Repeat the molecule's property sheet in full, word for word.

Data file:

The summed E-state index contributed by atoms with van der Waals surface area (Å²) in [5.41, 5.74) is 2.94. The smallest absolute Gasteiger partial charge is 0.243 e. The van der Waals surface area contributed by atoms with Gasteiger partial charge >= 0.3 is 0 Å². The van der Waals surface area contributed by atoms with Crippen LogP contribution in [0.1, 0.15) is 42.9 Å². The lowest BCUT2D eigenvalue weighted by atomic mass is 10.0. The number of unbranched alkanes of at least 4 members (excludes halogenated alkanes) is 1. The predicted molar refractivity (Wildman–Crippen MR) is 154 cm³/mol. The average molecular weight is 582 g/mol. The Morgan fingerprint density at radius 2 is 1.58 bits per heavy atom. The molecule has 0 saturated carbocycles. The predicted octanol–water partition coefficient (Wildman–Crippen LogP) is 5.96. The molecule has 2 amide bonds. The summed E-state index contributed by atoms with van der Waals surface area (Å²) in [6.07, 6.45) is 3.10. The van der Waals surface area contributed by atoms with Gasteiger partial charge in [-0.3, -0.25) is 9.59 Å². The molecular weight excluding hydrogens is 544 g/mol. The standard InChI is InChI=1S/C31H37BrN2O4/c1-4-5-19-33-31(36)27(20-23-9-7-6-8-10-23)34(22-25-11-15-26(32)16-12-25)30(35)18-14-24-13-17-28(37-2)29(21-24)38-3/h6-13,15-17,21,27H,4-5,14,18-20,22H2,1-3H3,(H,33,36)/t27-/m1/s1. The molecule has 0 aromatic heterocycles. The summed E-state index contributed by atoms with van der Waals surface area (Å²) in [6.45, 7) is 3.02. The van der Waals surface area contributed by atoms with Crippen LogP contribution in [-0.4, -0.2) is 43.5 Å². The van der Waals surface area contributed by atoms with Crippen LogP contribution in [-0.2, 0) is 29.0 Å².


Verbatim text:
The summed E-state index contributed by atoms with van der Waals surface area (Å²) in [5.41, 5.74) is 2.94. The smallest absolute Gasteiger partial charge is 0.243 e. The van der Waals surface area contributed by atoms with Gasteiger partial charge >= 0.3 is 0 Å². The van der Waals surface area contributed by atoms with Crippen LogP contribution in [0.1, 0.15) is 42.9 Å². The lowest BCUT2D eigenvalue weighted by atomic mass is 10.0. The number of unbranched alkanes of at least 4 members (excludes halogenated alkanes) is 1. The predicted molar refractivity (Wildman–Crippen MR) is 154 cm³/mol. The average molecular weight is 582 g/mol. The Morgan fingerprint density at radius 2 is 1.58 bits per heavy atom. The molecule has 0 saturated carbocycles. The predicted octanol–water partition coefficient (Wildman–Crippen LogP) is 5.96. The molecule has 2 amide bonds. The summed E-state index contributed by atoms with van der Waals surface area (Å²) in [6.07, 6.45) is 3.10. The van der Waals surface area contributed by atoms with Gasteiger partial charge in [-0.3, -0.25) is 9.59 Å². The molecular weight excluding hydrogens is 544 g/mol. The standard InChI is InChI=1S/C31H37BrN2O4/c1-4-5-19-33-31(36)27(20-23-9-7-6-8-10-23)34(22-25-11-15-26(32)16-12-25)30(35)18-14-24-13-17-28(37-2)29(21-24)38-3/h6-13,15-17,21,27H,4-5,14,18-20,22H2,1-3H3,(H,33,36)/t27-/m1/s1. The molecule has 0 aromatic heterocycles. The summed E-state index contributed by atoms with van der Waals surface area (Å²) in [6.45, 7) is 3.02. The van der Waals surface area contributed by atoms with Crippen LogP contribution in [-0.4, -0.2) is 43.5 Å². The van der Waals surface area contributed by atoms with Crippen LogP contribution in [-0.2, 0) is 29.0 Å².